Should the goals and principles of DevOps be the same for every company? Is it possible for every company to reach CI/CD?
Software delivery teams come in all different shapes and sizes. Each team has its own DNA that has organically evolved through generations of diverse experiences, skill sets, tools, technologies and sets of processes.
So, if every project team looks entirely different than the next, where do you start?
RESERVE YOUR SEAT for this roundtable discussion where we will cover different types of organizational situations and the common as well as unique challenges each situation may face in their DevOps transition. We will review ways to address specific inefficiencies in each situations development process as well as how to plan accordingly and minimize risk along the way.
Date: Wednesday, November 15
Time: 9:00am PT
We will cover:
- How to transition to DevOps and align your development, testing and release processes
- How to plan for your DevOps transition based on your current operational reality
- A breakdown of common as well as unique DevOps obstacles
- A method for systematically resolving your development issues to enable test automation
RESERVE YOUR SEAT and bring your questions for the panelists:
- Tanya Kravtsov is the Director of QA at Audible. She is building a new QA organization to support innovative web product development at scale. Previously, as head of automation and continuous delivery at ROKITT, senior QA manager at Syncsort, and VP at Morgan Stanley, Tanya focused on quality, automation, and DevOps practices, working with internal and external customers to transform development and testing processes. Tanya is passionate about process automation, continuous integration, and continuous delivery. She is a founder of the DevOpsQA NJ Meetup group and a frequent speaker at STAREAST, QUEST, and other conferences and events. Follow her on Twitter @DevOpsQA.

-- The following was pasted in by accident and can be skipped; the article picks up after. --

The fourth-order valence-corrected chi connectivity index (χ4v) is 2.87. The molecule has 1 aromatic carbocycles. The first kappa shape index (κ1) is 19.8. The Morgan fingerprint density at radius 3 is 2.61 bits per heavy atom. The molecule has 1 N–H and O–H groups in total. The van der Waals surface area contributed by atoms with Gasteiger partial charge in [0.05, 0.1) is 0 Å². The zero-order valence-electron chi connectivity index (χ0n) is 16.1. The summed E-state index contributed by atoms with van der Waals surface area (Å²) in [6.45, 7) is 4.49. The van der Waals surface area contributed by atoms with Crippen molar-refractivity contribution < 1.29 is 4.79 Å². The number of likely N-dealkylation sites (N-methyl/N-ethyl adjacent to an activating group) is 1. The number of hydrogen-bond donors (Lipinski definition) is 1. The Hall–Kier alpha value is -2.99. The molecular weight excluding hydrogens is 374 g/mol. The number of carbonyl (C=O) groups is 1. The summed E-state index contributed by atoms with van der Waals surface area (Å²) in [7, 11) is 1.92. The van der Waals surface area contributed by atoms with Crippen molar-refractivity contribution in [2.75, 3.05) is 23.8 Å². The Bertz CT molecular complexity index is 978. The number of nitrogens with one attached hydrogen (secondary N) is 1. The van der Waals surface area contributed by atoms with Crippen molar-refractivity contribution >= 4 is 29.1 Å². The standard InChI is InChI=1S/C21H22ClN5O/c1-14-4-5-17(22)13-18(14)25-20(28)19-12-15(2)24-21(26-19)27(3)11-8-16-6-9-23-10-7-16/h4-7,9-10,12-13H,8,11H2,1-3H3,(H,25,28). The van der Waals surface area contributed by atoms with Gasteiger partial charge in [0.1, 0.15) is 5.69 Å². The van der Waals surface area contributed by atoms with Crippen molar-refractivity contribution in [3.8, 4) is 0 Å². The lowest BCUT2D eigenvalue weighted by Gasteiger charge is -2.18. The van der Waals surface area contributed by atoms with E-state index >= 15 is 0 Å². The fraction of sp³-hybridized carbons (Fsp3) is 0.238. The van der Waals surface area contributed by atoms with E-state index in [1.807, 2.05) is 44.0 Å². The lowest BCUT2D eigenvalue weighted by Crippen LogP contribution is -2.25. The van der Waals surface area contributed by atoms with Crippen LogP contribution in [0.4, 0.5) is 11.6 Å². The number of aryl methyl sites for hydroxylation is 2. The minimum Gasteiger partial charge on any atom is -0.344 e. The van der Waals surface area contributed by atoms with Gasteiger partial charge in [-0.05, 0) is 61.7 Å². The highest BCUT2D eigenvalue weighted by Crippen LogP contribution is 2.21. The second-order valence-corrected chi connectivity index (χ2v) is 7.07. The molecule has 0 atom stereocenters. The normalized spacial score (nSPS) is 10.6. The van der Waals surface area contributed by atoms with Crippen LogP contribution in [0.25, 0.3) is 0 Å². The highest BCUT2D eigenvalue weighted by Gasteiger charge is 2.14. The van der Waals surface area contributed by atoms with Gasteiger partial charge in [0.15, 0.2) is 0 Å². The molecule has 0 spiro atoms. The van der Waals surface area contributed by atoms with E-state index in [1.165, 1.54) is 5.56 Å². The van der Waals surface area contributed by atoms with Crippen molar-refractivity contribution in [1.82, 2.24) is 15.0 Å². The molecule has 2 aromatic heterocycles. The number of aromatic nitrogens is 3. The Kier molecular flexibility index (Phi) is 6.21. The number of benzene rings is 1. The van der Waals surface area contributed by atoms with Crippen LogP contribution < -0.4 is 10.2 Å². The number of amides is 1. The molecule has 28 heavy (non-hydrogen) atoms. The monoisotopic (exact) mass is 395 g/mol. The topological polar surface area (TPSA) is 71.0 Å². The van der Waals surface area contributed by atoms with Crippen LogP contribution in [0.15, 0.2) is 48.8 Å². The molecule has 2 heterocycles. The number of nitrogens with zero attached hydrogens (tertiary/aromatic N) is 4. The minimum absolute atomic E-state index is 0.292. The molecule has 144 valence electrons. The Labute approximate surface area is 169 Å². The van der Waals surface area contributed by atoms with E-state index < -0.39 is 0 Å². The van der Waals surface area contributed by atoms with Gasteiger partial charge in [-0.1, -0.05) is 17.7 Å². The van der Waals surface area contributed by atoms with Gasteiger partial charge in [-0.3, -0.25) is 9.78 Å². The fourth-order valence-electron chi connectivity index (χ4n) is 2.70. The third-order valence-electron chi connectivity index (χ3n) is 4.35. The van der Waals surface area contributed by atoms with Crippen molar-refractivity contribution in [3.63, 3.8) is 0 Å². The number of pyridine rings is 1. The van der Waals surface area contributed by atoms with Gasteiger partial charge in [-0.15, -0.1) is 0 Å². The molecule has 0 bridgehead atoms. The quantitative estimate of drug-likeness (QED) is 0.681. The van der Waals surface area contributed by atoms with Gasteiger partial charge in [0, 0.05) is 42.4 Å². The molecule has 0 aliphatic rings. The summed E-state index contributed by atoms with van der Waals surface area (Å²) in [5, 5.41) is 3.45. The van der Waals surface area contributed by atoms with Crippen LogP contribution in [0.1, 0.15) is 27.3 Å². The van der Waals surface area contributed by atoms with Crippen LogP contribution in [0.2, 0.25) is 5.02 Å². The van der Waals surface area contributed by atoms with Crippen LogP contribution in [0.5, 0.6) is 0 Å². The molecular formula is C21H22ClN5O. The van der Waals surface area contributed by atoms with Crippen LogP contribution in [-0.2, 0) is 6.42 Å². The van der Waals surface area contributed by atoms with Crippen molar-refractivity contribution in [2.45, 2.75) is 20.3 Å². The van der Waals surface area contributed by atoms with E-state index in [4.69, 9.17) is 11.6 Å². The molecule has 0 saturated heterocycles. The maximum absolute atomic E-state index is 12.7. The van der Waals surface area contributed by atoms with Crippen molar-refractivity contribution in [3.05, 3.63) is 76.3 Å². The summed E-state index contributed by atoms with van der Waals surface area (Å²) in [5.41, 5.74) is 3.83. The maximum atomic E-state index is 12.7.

- Bob Crews is the President of Checkpoint Technologies. He is a consultant and trainer with almost three decades of I.T. experience including full life-cycle development involving development, requirements management and software testing. He is also the President of the Tampa Bay Quality Assurance Association. He has consulted and trained for over 200 different organizations in areas such as effectively using automated testing solutions, test planning, implementing automated frameworks and developing practices which ensure the maximum return-on-investment with automated solutions.
Practical steps to shift left
Last month we published “Do you know how much your quality costs?” where we discussed the importance of shifting left and shortening the feedback loop as it relates to the cost of quality. According to Bank of America, discovering a bug in development would cost about 5 hours to fix and $390. Discovering a bug in QA cost about x30. 127 hours to fix, due to to the time it takes to reproduce, the back and forth between dev and QA and the need to trace back the code.. Fixing a bug in production – Estimated at $72,000. Shifting left allows testing close to development as possible and a fast and continuous feedback loop.
Four key ingredients to achieving shift left:
- Test automation – Traditional QA processes would result in months of testing before you get feedback. A productive tester can get about 20 tests done in a single day. Assuming your test suite includes dozens of tests there are two ways to get the feedback loop down to minutes: Hire hundreds of testers or automate your tests. Automated tests don’t get tired, take days off, go out for lunch etc.
- High concurrency – Shifting left means giving near real time feedback i.e minutes. Running dozens of tests, each taking roughly 30-60 seconds, with the expectations of getting the results back in, say 5 min., can only be done if you are running your tests in parallel. The higher your level of parallelism the shorter the feedback loop is. Running your tests in parallel required a grid, a cloud based infrastructure that includes virtual environments allowing you to spin in and out different browsers.